A footnote in the text underscores the contradiction in the FATF’s position. The report differentiates DeFi from “decentralized VAs such as Bitcoin, Ethereum, and Tezos… the term DeFi is used where ‘decentralised or distributed application (Dapp)’ offers financial services such as those offered by VASPs.” This differentiation raises several questions, such as whether the FATF considers a DeFi protocol without a governance mechanism running on the ethereum network to be likewise decentralized.

One positive take away from the report, on the other hand, is that it recognizes the potential for law enforcement agencies to achieve their AML/CFT policy objectives by novel tools like blockchain analytics and the comprehensive enforcement of KYC reporting at custodial financial institutions operating in crypto.

Treasury Secretary Yellen Reiterates Need for Stablecoin Regulation

What happened?

Again late last week, the Department of Treasury released a “readout,” or summary, of a meeting held between the members of the President’s Working Group on Financial Markets. This working group includes representation from Treasury, Federal Deposit Insurance Corporation, Office of the Comptroller of the Currency, and Consumer Financial Protection Bureau.

The readout emphasized Secretary Yellen’s own sense of urgency with respect to “the need to continue to constructively engage in serious legislative efforts to promptly put in place a regulatory framework for stablecoins[…].”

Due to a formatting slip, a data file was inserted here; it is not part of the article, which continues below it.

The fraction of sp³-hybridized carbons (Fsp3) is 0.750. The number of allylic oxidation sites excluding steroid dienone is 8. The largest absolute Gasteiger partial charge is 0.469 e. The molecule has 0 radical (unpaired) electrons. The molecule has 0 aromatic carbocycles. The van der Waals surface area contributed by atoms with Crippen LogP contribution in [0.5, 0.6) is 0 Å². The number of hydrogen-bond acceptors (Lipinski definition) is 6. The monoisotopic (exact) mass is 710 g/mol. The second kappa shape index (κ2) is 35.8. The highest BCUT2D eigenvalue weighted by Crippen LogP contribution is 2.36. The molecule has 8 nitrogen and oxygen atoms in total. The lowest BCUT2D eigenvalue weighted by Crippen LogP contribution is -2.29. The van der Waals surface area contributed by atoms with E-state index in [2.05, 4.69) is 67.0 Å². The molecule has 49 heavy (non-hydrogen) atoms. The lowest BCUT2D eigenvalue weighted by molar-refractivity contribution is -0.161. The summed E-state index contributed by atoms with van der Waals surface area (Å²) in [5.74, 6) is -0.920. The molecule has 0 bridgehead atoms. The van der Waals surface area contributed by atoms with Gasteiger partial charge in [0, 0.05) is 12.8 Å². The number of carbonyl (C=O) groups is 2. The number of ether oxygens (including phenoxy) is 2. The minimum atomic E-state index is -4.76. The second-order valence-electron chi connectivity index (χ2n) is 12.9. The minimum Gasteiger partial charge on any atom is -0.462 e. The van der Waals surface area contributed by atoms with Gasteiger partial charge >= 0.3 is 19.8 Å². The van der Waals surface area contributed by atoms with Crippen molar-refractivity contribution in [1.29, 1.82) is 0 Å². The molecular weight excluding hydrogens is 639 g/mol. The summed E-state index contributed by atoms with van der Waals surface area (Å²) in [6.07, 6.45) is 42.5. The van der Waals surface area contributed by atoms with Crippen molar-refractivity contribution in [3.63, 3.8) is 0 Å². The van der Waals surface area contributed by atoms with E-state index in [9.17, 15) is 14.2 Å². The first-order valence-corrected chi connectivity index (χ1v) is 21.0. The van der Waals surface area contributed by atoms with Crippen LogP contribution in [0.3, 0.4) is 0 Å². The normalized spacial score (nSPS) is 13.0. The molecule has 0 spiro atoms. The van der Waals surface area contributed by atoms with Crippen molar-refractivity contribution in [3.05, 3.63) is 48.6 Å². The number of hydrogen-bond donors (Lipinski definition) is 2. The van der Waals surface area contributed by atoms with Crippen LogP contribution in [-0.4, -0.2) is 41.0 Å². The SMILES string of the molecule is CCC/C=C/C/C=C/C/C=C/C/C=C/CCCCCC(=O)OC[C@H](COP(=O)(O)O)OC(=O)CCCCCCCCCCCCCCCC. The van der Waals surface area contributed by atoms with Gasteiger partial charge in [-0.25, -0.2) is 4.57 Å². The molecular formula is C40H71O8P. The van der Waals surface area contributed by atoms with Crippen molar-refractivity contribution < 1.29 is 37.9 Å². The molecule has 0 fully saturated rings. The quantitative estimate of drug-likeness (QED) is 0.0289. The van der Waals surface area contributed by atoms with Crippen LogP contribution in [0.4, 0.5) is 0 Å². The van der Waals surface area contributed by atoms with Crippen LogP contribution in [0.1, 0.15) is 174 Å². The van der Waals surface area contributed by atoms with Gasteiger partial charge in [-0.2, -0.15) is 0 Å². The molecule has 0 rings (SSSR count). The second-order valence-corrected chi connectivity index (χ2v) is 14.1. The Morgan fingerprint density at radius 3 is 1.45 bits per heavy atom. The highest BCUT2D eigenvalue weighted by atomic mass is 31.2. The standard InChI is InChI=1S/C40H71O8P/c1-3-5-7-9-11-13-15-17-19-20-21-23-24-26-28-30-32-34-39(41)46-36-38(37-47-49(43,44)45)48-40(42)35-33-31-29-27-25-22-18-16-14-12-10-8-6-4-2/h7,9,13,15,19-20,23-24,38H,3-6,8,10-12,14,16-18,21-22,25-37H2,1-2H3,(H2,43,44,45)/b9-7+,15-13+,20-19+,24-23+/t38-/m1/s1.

Secretary Yellen further highlighted the need to address stablecoin risks stemming from potential runs, a lack of soundness and transparency, and insufficient reserve backing. She wants to address these risks while also “complementing existing authorities with respect to market integrity, investor protection, and illicit finance.”

What does this mean?

Secretary Yellen’s urgency with respect to custodial stablecoin regulation is shared by most policymakers and regulators in Washington, and Treasury may be signaling a shift away from its current policy suggestion (restricting stablecoin issuance to chartered banks) in favor of more expedient options. While there is broad interest in regulating the crypto space as a whole, it is generally accepted that addressing the risks associated with custodial stablecoins is where policymakers should begin this incremental process.

This order of approach makes sense given that frameworks exist that are well-suited to address the risks associated with centralized financial service providers like stablecoin issuers, crypto exchanges, and the like.